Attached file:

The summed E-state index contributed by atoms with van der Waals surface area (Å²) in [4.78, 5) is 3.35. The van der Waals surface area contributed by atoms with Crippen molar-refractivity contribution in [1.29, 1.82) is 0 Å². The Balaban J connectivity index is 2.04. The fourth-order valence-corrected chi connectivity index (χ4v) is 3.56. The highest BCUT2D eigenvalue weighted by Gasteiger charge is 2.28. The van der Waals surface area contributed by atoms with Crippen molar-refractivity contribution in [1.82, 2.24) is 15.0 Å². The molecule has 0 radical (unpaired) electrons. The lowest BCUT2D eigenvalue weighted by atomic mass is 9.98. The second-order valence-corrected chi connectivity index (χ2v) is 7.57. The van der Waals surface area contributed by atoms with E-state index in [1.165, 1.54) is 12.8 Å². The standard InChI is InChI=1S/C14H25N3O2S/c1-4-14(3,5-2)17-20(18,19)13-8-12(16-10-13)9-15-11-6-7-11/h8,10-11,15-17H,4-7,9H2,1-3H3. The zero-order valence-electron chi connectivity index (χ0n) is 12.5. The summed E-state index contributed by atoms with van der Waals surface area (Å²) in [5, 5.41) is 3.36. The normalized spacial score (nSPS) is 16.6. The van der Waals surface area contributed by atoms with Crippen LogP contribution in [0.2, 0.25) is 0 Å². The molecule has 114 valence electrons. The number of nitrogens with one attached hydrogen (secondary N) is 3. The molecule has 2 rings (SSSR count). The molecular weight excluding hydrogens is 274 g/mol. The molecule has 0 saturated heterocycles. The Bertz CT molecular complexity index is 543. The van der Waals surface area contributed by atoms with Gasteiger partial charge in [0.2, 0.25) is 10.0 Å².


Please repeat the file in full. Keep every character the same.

The summed E-state index contributed by atoms with van der Waals surface area (Å²) in [4.78, 5) is 3.35. The van der Waals surface area contributed by atoms with Crippen molar-refractivity contribution in [1.29, 1.82) is 0 Å². The Balaban J connectivity index is 2.04. The fourth-order valence-corrected chi connectivity index (χ4v) is 3.56. The highest BCUT2D eigenvalue weighted by Gasteiger charge is 2.28. The van der Waals surface area contributed by atoms with Crippen molar-refractivity contribution in [1.82, 2.24) is 15.0 Å². The molecule has 0 radical (unpaired) electrons. The lowest BCUT2D eigenvalue weighted by atomic mass is 9.98. The second-order valence-corrected chi connectivity index (χ2v) is 7.57. The van der Waals surface area contributed by atoms with E-state index in [1.165, 1.54) is 12.8 Å². The standard InChI is InChI=1S/C14H25N3O2S/c1-4-14(3,5-2)17-20(18,19)13-8-12(16-10-13)9-15-11-6-7-11/h8,10-11,15-17H,4-7,9H2,1-3H3. The zero-order valence-electron chi connectivity index (χ0n) is 12.5. The summed E-state index contributed by atoms with van der Waals surface area (Å²) in [5, 5.41) is 3.36. The normalized spacial score (nSPS) is 16.6. The van der Waals surface area contributed by atoms with Crippen LogP contribution in [0.2, 0.25) is 0 Å². The molecule has 114 valence electrons. The number of nitrogens with one attached hydrogen (secondary N) is 3. The molecule has 2 rings (SSSR count). The molecular weight excluding hydrogens is 274 g/mol. The molecule has 0 saturated heterocycles. The Bertz CT molecular complexity index is 543. The van der Waals surface area contributed by atoms with Gasteiger partial charge in [0.2, 0.25) is 10.0 Å².